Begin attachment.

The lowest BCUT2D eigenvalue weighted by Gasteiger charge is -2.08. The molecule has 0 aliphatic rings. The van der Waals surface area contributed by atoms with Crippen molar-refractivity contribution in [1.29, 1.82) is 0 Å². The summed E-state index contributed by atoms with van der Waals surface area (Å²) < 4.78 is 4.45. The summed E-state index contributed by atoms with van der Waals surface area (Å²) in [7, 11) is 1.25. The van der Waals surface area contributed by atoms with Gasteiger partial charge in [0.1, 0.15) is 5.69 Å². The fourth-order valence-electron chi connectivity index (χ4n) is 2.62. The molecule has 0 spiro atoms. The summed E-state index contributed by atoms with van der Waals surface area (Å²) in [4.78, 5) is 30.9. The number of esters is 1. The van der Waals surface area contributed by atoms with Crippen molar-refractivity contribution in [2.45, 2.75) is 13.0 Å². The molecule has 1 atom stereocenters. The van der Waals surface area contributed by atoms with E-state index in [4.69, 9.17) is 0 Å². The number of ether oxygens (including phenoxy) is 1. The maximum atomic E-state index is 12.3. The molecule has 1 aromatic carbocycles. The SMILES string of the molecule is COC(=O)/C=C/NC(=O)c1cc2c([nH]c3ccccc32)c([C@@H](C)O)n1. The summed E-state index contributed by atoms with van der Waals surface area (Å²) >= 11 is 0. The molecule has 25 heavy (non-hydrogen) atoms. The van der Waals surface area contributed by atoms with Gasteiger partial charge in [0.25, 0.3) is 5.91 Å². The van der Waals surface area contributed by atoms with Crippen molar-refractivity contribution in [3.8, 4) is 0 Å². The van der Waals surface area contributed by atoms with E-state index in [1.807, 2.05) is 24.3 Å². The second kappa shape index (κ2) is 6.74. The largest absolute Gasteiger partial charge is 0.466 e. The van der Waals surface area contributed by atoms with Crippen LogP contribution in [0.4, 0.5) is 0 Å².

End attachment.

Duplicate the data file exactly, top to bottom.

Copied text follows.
The lowest BCUT2D eigenvalue weighted by Gasteiger charge is -2.08. The molecule has 0 aliphatic rings. The van der Waals surface area contributed by atoms with Crippen molar-refractivity contribution in [1.29, 1.82) is 0 Å². The summed E-state index contributed by atoms with van der Waals surface area (Å²) < 4.78 is 4.45. The summed E-state index contributed by atoms with van der Waals surface area (Å²) in [7, 11) is 1.25. The van der Waals surface area contributed by atoms with Gasteiger partial charge in [0.1, 0.15) is 5.69 Å². The fourth-order valence-electron chi connectivity index (χ4n) is 2.62. The molecule has 0 spiro atoms. The summed E-state index contributed by atoms with van der Waals surface area (Å²) in [4.78, 5) is 30.9. The number of esters is 1. The van der Waals surface area contributed by atoms with Crippen molar-refractivity contribution in [2.45, 2.75) is 13.0 Å². The molecule has 1 atom stereocenters. The van der Waals surface area contributed by atoms with E-state index in [4.69, 9.17) is 0 Å². The number of ether oxygens (including phenoxy) is 1. The maximum atomic E-state index is 12.3. The molecule has 1 aromatic carbocycles. The SMILES string of the molecule is COC(=O)/C=C/NC(=O)c1cc2c([nH]c3ccccc32)c([C@@H](C)O)n1. The summed E-state index contributed by atoms with van der Waals surface area (Å²) >= 11 is 0. The molecule has 25 heavy (non-hydrogen) atoms. The van der Waals surface area contributed by atoms with Gasteiger partial charge in [0.25, 0.3) is 5.91 Å². The van der Waals surface area contributed by atoms with Crippen molar-refractivity contribution in [3.8, 4) is 0 Å². The van der Waals surface area contributed by atoms with E-state index in [1.807, 2.05) is 24.3 Å². The second kappa shape index (κ2) is 6.74. The largest absolute Gasteiger partial charge is 0.466 e. The van der Waals surface area contributed by atoms with Crippen LogP contribution in [0.4, 0.5) is 0 Å².